Protein Could Prevent Kidney Failure in Alport Syndrome

Scientists from Japan’s Kumamoto University have discovered a protein that puts the brakes on the progression of Alport syndrome, a rare genetic kidney disease that can affect children and young people and often leads to kidney failure. The protein, known as p53, is a tumor suppressor, already targeted by experimental cancer drugs. Using a mouse model of Alport syndrome, the researchers found that p53 contributes to the health and formation of podocyte cells, which make up the kidney filtration barrier. They also noted that p53 activity drops as Alport syndrome progresses. They believe that therapies to increase p53 activity could prevent kidney failure. Currently, with the most common X-linked form of Alport syndrome, about 50% of males will develop kidney failure by the age of 25 and 90% will progress to kidney failure before age 40.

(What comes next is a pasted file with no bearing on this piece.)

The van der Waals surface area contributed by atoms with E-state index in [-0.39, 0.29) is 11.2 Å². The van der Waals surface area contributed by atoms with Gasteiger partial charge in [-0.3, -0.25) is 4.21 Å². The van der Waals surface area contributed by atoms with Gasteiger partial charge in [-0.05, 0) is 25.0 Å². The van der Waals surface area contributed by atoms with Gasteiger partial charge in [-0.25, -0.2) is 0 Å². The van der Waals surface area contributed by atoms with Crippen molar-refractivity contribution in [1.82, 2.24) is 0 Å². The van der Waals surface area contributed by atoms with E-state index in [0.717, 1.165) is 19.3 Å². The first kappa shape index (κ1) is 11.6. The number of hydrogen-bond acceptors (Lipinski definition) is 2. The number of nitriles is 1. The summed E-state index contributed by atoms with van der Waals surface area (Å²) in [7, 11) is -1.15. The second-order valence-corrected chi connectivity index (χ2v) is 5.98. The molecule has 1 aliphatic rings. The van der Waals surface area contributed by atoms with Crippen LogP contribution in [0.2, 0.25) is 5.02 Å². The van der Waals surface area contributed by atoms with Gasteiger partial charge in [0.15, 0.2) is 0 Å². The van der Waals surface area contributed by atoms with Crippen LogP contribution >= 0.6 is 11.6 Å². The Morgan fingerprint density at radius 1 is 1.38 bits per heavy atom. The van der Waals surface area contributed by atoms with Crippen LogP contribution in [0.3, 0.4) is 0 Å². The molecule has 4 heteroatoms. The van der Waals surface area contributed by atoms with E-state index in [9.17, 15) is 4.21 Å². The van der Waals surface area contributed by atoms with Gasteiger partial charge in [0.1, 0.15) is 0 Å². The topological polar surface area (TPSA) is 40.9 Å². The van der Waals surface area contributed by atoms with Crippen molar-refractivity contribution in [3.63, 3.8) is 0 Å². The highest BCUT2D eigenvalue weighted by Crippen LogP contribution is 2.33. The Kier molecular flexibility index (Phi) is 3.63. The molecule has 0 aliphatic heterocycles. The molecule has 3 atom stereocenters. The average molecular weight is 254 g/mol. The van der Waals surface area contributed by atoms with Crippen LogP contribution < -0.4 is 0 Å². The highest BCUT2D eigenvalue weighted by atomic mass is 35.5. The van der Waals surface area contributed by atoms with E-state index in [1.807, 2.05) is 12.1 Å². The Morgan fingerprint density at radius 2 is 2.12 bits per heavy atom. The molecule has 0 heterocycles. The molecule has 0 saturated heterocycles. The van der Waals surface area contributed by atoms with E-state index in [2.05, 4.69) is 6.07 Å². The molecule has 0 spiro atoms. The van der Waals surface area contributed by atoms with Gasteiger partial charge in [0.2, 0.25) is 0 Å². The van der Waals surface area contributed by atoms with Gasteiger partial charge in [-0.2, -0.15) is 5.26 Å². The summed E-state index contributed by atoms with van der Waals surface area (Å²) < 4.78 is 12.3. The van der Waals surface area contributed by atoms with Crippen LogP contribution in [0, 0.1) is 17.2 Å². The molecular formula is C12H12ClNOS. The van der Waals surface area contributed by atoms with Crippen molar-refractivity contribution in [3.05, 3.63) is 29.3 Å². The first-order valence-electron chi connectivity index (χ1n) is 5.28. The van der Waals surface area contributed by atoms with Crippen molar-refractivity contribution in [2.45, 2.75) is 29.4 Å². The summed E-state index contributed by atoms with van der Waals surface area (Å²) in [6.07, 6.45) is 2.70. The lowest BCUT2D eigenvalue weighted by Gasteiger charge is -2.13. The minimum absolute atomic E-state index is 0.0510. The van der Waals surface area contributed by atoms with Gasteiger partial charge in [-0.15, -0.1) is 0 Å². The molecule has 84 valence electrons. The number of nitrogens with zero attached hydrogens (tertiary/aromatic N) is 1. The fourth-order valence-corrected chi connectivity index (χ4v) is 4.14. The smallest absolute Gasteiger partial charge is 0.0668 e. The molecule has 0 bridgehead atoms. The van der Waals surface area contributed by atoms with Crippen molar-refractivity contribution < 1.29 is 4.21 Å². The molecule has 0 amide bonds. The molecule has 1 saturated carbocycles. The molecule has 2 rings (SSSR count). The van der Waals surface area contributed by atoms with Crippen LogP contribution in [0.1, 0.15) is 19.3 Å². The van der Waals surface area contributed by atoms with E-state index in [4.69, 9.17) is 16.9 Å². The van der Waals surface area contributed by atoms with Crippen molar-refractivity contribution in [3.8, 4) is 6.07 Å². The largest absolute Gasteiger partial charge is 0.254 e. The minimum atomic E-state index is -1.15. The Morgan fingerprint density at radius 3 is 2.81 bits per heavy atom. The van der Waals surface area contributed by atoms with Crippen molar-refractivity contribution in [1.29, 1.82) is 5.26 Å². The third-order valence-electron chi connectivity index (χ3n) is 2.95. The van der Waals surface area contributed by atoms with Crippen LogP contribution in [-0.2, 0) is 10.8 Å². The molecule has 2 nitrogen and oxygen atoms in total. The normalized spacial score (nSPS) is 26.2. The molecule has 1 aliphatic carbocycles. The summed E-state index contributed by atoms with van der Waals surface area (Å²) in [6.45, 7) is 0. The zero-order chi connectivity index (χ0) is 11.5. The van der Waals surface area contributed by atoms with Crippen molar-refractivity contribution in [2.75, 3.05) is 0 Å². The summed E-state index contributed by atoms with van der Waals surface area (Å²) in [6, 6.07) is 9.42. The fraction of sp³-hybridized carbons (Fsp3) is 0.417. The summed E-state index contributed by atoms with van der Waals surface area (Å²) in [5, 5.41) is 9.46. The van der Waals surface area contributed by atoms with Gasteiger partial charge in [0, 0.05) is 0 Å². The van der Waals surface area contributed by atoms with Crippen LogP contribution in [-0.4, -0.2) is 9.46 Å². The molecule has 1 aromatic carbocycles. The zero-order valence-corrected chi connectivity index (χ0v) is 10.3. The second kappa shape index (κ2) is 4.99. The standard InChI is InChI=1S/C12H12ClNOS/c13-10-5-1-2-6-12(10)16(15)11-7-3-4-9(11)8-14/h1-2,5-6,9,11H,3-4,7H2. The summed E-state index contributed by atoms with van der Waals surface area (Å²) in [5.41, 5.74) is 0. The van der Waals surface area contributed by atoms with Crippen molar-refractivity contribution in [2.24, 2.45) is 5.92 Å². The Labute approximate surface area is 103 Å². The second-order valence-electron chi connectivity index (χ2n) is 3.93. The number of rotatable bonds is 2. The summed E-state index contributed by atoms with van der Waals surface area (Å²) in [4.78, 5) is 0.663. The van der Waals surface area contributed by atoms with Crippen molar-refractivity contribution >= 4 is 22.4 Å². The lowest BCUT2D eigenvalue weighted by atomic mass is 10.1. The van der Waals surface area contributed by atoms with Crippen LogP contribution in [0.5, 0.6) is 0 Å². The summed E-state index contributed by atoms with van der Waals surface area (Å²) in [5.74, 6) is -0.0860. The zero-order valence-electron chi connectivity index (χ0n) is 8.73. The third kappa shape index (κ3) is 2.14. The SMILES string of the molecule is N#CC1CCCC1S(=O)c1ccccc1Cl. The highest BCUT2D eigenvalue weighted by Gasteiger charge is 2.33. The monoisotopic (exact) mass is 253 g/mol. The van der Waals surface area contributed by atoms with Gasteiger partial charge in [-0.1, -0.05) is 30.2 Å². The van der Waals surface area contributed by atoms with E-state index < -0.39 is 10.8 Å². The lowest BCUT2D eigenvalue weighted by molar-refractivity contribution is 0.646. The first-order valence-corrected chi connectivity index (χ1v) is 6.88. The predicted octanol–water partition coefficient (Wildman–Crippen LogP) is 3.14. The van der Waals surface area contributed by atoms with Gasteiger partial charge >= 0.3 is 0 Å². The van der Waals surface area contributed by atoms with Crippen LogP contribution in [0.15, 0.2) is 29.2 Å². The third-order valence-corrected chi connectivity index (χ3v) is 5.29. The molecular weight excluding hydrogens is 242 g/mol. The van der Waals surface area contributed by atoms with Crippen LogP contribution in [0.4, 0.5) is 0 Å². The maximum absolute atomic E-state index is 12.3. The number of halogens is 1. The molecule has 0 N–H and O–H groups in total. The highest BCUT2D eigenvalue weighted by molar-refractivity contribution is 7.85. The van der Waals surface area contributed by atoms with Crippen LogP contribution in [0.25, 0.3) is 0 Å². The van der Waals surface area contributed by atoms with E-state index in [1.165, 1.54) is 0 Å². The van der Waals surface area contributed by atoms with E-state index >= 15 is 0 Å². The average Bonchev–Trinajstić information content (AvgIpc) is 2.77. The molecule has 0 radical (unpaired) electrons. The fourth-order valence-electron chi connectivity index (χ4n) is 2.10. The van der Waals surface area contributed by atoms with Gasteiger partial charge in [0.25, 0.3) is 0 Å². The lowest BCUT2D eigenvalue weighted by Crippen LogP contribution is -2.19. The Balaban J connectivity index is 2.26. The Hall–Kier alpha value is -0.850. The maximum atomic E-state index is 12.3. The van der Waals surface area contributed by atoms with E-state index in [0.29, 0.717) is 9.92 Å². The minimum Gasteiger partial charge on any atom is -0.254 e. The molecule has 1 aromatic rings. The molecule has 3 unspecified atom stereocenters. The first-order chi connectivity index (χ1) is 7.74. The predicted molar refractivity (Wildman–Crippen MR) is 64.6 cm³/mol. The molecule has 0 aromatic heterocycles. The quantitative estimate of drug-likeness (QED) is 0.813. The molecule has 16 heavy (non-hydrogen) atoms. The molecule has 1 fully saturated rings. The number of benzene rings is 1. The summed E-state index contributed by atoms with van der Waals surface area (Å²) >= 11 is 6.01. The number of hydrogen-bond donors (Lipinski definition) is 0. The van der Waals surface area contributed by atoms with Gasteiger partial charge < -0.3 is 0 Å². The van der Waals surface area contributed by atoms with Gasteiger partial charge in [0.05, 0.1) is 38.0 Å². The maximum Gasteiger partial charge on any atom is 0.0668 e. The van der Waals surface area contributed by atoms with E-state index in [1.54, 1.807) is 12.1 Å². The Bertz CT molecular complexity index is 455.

Protein That Limits the Severity of Genetic Kidney Disease Found, EurekAlert, February 9, 2016

Podocyte p53 Limits the Severity of Experimental Alport Syndrome, Journal of the American Society of Nephrology, January 2016

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